Pilots at Qatar Airways have told the Dutch broadcaster NOS that the Doha-based airline regularly pushes the boundaries when it builds crew rosters and that pilots are known to have fallen asleep at the controls because they are so tired.
The allegations have been made in the run-up to the FIFA Soccer World Cup which is being controversially hosted in Qatar later this year. Qatar Airways is preparing for a massive influx of passengers during the tournament and is hoping to run a packed schedule.
NOS managed to infiltrate private Facebook groups used by Qatar Airways pilots where they monitored crew complaining about working conditions at the airline and how their rosters left them feeling tired and potentially compromised safety.
Pilots rarely, however, make formal complaints to the company because they are allegedly scared about repercussions which could include missing out on a promotion or even dismissal.
Qatar does have laws that are designed to mitigate against the risk of pilot fatigue which is known internationally as Flight Time Limitations. The Qatari civil aviation authority based its FTL rules on European laws, but there are some key differences that pilots fear substantially increase the risk of fatigue.
In the EU and Qatar, pilots can not fly for more than 100 hours in any 28 consecutive days but the way this time is worked out differs greatly. In the EU, airlines start the clock from the moment the plane leaves its parking stand and only stops it once the aircraft parks on stand at its destination.
But in Qatar, the clock is stopped whenever pilots take a rest break during the flight. This change in calculating FTL means pilots at the airline can often work far more hours than their peers at European carriers.
Air France estimates that pilots at Persian Gulf carriers like Qatar Airways could be working as many as 1,200 hours of flight time per year, compared to an average of 850 hours in Germany and the UK and just 650 hours per year for Air France pilots.
“No one is wondering if, but only when a major incident will happen,” one pilot told NOS anonymously. The pilot said a major incident had been averted to date down to the technology packed into modern commercial aircraft.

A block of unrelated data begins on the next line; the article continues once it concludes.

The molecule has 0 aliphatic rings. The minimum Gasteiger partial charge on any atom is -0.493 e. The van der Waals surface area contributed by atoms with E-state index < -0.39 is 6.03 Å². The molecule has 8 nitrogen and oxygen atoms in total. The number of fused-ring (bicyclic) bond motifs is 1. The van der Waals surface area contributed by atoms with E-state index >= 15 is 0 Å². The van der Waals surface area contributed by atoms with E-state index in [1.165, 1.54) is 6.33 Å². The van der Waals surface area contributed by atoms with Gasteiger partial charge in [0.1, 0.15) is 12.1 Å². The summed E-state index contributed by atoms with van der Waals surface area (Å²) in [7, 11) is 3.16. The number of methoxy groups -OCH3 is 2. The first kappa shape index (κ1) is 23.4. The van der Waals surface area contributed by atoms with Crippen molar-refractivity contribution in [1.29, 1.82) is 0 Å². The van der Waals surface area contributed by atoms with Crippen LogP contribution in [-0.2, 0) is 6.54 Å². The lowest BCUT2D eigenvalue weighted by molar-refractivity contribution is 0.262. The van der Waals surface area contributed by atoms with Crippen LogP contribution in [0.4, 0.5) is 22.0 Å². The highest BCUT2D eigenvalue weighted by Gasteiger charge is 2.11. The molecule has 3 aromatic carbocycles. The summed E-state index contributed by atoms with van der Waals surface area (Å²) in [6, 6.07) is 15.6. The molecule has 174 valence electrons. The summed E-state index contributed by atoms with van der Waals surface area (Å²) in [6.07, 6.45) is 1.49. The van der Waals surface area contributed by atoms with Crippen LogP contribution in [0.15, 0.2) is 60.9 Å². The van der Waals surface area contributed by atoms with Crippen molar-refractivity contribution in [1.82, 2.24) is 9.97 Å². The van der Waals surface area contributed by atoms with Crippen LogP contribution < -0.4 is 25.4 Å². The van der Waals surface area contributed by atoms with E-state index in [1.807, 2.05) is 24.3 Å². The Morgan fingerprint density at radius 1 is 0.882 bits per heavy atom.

Another pilot told the broadcaster what it felt like to fall asleep at the controls: “It’s not a deep sleep, but you keep falling off for 10 seconds. It feels like you’re drunk.”
“You react slowly, are easily distracted and lose your situational awareness.”
The source said he once forgot that he was assigned to land the plane and had to be prompted by the other pilot to remain in control of the aircraft. He has handed in his notice at the airline because of these safety concerns.
Other pilots, however, stick with the airline because of its generous pay and benefits that are hard to come by at European carriers.
Qatar Airways didn’t answer specific questions put to it by NOS, but the airline said it had hired an independent company to research the effect of FTL and fatigue on pilots and would implement changes if it was found to be necessary.
The airline also says it is hiring new pilots to keep up with the increase in demand.
Mateusz Maszczynski honed his skills as an international flight attendant at the most prominent airline in the Middle East and has been flying throughout the COVID-19 pandemic for a well-known European airline. Matt is passionate about the aviation industry and has become an expert in passenger experience and human-centric stories. Always keeping an ear close to the ground, Matt's industry insights, analysis and news coverage is frequently relied upon by some of the biggest names in journalism.